So, I've given up. I shoot RAW all the time now and I find I appreciate the details in my photos more and I enjoy looking at them more. It may just be psychological but that's a rumination for another day!

Tags: raw shooting
Comments (19)

Posted by Peanutroaster on November 14, 2012
RAW + Lightroom for me. Can't beat the ability to fix white balance after the shot and over/under exposure.
Posted by Laurasinelle on November 12, 2012
With my camera I dont have a problem of shooting speed operation, but for many years I was a little insecure of using all the time Raw, but now I cant imagine take a image without Raw! It really gives you more control of the image!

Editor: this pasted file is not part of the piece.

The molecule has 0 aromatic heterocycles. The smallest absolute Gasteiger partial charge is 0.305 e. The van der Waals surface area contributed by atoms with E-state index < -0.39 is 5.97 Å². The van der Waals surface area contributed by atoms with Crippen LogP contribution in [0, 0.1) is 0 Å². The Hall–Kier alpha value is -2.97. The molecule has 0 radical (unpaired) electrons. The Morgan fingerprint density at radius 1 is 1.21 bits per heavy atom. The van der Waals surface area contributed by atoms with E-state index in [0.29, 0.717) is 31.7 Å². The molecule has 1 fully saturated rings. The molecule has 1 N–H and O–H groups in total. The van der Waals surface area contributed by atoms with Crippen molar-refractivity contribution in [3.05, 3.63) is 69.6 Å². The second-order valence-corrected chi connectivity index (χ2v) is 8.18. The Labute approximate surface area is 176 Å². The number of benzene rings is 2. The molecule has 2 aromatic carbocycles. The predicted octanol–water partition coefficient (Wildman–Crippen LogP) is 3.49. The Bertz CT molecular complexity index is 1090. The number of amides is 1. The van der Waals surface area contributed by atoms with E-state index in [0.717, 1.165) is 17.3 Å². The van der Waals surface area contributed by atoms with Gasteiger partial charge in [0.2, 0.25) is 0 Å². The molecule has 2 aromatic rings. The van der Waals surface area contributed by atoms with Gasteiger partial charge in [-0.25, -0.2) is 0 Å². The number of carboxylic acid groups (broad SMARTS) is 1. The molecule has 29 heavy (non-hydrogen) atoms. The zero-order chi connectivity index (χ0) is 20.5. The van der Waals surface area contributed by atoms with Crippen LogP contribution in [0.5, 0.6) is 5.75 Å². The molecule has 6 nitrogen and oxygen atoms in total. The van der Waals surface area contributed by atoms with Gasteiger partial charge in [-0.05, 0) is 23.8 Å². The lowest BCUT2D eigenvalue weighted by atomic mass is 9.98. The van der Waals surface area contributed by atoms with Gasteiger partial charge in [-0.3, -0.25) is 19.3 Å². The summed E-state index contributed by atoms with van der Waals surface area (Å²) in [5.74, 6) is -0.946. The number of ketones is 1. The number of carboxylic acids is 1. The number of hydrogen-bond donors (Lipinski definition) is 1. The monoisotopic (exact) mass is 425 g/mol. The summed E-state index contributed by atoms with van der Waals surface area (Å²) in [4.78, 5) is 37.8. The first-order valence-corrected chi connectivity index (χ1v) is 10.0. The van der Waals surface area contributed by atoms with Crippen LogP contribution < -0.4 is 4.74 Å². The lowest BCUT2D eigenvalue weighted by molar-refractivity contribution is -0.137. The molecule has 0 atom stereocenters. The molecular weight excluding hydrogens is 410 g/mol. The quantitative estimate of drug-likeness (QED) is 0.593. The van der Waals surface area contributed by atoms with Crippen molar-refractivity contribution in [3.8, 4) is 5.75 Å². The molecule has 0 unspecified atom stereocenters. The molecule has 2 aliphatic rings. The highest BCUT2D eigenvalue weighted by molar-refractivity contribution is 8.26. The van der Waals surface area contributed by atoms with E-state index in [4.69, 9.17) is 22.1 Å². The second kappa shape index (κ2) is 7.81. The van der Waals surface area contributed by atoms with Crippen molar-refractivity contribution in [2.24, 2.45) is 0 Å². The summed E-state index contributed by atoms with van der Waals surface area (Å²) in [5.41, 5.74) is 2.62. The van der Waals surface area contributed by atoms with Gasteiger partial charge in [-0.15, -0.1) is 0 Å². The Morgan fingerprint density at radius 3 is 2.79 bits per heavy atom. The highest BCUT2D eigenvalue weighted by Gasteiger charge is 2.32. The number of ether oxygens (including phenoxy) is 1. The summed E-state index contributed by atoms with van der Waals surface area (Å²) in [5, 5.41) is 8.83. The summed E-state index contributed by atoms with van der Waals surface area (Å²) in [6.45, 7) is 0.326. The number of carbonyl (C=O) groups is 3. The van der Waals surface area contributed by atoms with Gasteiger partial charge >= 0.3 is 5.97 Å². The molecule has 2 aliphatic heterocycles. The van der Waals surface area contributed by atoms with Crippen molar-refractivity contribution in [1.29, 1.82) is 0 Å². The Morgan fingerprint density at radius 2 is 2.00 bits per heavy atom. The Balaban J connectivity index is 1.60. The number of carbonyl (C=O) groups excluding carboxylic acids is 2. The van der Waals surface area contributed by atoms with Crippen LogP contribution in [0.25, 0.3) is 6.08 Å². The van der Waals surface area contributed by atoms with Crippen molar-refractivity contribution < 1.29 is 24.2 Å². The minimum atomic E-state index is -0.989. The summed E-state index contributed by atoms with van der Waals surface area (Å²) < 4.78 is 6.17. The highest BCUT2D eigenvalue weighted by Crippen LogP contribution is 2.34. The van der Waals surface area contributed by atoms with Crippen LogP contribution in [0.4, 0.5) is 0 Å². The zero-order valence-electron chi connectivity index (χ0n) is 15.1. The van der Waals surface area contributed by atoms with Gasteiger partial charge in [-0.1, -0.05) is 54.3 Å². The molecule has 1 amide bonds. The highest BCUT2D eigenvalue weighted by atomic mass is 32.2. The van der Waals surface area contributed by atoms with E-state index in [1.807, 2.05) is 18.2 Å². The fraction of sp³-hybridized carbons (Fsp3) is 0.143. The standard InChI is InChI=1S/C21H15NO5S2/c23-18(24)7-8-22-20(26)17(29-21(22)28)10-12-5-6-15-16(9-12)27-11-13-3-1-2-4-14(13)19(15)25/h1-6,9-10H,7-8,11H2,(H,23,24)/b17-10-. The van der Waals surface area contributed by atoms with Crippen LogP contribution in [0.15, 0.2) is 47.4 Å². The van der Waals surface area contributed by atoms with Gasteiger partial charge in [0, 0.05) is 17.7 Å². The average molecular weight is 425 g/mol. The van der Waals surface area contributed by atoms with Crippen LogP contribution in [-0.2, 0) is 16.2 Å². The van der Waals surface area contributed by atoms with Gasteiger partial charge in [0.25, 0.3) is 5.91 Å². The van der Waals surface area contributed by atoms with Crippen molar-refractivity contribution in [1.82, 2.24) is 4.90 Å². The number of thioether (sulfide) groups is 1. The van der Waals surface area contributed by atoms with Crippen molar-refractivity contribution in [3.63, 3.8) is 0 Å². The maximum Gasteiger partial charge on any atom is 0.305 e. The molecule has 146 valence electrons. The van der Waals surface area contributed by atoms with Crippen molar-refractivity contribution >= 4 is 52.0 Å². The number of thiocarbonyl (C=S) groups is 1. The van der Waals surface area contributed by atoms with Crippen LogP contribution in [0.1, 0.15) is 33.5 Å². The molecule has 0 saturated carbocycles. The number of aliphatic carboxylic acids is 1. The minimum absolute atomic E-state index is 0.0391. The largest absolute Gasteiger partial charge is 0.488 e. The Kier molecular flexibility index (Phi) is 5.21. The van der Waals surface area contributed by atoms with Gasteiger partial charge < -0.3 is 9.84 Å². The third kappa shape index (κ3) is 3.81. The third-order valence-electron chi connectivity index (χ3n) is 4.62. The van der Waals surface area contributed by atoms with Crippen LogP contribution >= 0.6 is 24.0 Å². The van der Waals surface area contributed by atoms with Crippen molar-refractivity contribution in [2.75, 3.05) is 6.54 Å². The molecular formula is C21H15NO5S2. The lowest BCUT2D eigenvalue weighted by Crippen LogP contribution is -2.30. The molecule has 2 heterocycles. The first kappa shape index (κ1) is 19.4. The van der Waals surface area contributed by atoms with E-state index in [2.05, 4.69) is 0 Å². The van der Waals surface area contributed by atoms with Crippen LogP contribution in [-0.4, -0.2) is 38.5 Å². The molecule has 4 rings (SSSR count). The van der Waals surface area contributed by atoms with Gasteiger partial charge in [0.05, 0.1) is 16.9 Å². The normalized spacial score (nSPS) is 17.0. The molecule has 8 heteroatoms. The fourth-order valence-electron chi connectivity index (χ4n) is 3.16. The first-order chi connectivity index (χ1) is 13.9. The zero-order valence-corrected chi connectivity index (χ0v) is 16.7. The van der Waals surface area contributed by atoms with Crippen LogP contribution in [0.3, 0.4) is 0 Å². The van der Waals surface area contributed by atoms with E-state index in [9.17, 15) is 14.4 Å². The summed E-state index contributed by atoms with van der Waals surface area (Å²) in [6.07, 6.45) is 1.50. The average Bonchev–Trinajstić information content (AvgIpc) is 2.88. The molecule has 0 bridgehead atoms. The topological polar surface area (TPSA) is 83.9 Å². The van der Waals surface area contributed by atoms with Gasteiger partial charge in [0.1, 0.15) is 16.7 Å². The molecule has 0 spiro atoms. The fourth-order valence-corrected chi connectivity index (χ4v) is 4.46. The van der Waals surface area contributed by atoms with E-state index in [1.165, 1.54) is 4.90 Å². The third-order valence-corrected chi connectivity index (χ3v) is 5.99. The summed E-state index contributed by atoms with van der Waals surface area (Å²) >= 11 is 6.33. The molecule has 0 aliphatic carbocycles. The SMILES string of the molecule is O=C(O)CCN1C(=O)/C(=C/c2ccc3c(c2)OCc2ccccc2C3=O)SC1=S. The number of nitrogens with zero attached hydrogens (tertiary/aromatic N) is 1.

Posted by Maddrew on November 12, 2012
I can't live without RAW! :)
Posted by Vilaimages on November 11, 2012
Small Jpeg+RAW for many years. RAW for editing is the only way to go.
Posted by Celiaak on November 11, 2012
Ive been shooting JPEG+RAW for the last year, but I'm too afraid to edit the raw inages, because I use GIMP and it wasnt able to open the raw file and had to use another program. Maybe this is leading me even more to start editing raw files.
Posted by Igordabari on November 10, 2012
There is no choise, in fact: RAW is mandatory. Shooting JPEG one (i) corrupts the image by strong compression (quality 8 by photoshop scale for my camera, e.g.) and (ii) losses 5 or even 6 bits for brightness depth (8 bits instead of 13 or 14) which may lead, e.g., to posterization when correcting the image contrast. Practically, 70% to 90% of information collected by sensor is lost forever and can't be recovered, anymore. As a matter of fact, shooting JPEG one allows the camera processor to perform postprocessing by unknown algorithm (which is not under ones control) and then save result with very low quality. Why???!!!
Posted by Bradcalkins on November 09, 2012